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Hannibal and Florida, Missouri, in Search of Mark Twain

Mark Twain Memorial Bridge on the Missouri River, view from the riverside at the foot of Hill St, Hannibal, Missouri

Journal: Hannibal, Missouri, evening of July 31st, 2017

I’m sitting here on the waterfront between the Mississippi River and the train tracks, facing northwest. My back is leaning against a stone wall. The train whistle was deafening, but now the engine has passed and the freight cars are rumbling slowly by. The low, warm, dark peach last light of sunset is glowing gently through the steel truss bridge. I have a bottle of wine at my side and my laptop computer on my lap. The night is warm and humid. I’ve found a dark alcove beneath the park’s perimeter footpath so I can better see the last light of the sunset, and to avoid the clouds of mayflies swarming in the light around every post lamp.

Hannibal, Missouri, view towards the lighthouse from Main Street, evening

John Marshall Clemen’s office across from the family home on Hill St, Hannibal, Missouri

Old town Hannibal is very old-timey America. Lots of brick, and false fronts, and clapboard siding. Look to the west end of the street and you’ll see a steep tree-covered hill with a perfect little white lighthouse perched on its side. The main street’s storefronts are mostly full, with antique and novelty shops, souvenir shops, cafes, ice cream and candy parlors, and bars and restaurants. Walk only a block or two south up the hill and it’s half ghost town. The economy of the historic downtown, like so many in America, appears to be driven by tourism.

I walked to the old town’s main sights earlier this evening: the great American author Mark Twain’s boyhood home, his father’s law office, and so on, and photographed their exteriors. I’ll go inside these places tomorrow.

I must go now, the mosquitoes have found me and they’re swarming, out for my blood. I’ll camp tonight near the caves, in the campground that a local man I chatted with earlier directed me to.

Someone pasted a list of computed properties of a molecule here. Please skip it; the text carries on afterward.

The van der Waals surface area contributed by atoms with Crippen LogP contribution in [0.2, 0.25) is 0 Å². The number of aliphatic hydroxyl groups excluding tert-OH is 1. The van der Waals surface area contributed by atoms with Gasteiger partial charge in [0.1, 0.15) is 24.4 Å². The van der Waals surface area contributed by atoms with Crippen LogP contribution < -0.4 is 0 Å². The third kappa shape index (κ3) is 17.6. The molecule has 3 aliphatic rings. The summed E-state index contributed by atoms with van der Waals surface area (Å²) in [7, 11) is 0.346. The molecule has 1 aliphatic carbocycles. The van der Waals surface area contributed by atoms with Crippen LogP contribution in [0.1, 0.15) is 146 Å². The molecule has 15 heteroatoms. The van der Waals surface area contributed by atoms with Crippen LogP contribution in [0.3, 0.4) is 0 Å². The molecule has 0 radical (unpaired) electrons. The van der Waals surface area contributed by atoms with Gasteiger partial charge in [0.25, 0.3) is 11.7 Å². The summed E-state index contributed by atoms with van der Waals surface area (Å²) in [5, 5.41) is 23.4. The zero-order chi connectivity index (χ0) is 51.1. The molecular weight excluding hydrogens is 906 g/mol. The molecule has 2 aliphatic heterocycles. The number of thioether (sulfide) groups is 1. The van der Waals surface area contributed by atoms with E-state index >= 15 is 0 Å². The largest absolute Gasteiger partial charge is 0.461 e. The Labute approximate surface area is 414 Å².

Samuel Clemens’ family home on the side facing Hill St, Hannibal, Missouri

Hannibal, Missouri, evening of July 31st, 2017

When I arrive in Hannibal (from New Salem via the 72 West), it’s in the soft light of early evening. It’s still pretty warm, the road food I brought with me, celery, peanut butter, apples, are softened, wilted from the heat of the day. The car’s air conditioning is good but I find I need to alternate with fresh air, even when it’s hot. The conditioned air is refreshingly dry on these muggy midwest summer days but after sitting in it for too long, I feel suddenly as if I’m desiccating. Then the windows come down.

I’m in an excited mood. There’s always a feeling of discovery in crossing a river, I think, even in these days when wide, smooth highway bridges can make you forget to notice what you’re passing over one. When you do notice, though, you get the feeling that a river crossing is significant, like an anniversary or a holiday. River crossings used to be difficult, and something deep within us remembers that. Anniversaries, holidays, rivers are all markers that remind us, with a jolt, that though we once came from someplace, sometime, we’re now somewhere else, sometime later. We humans like these markers and boundaries. They place us so that, for a moment at least, we’ve on one shore or another, no longer adrift.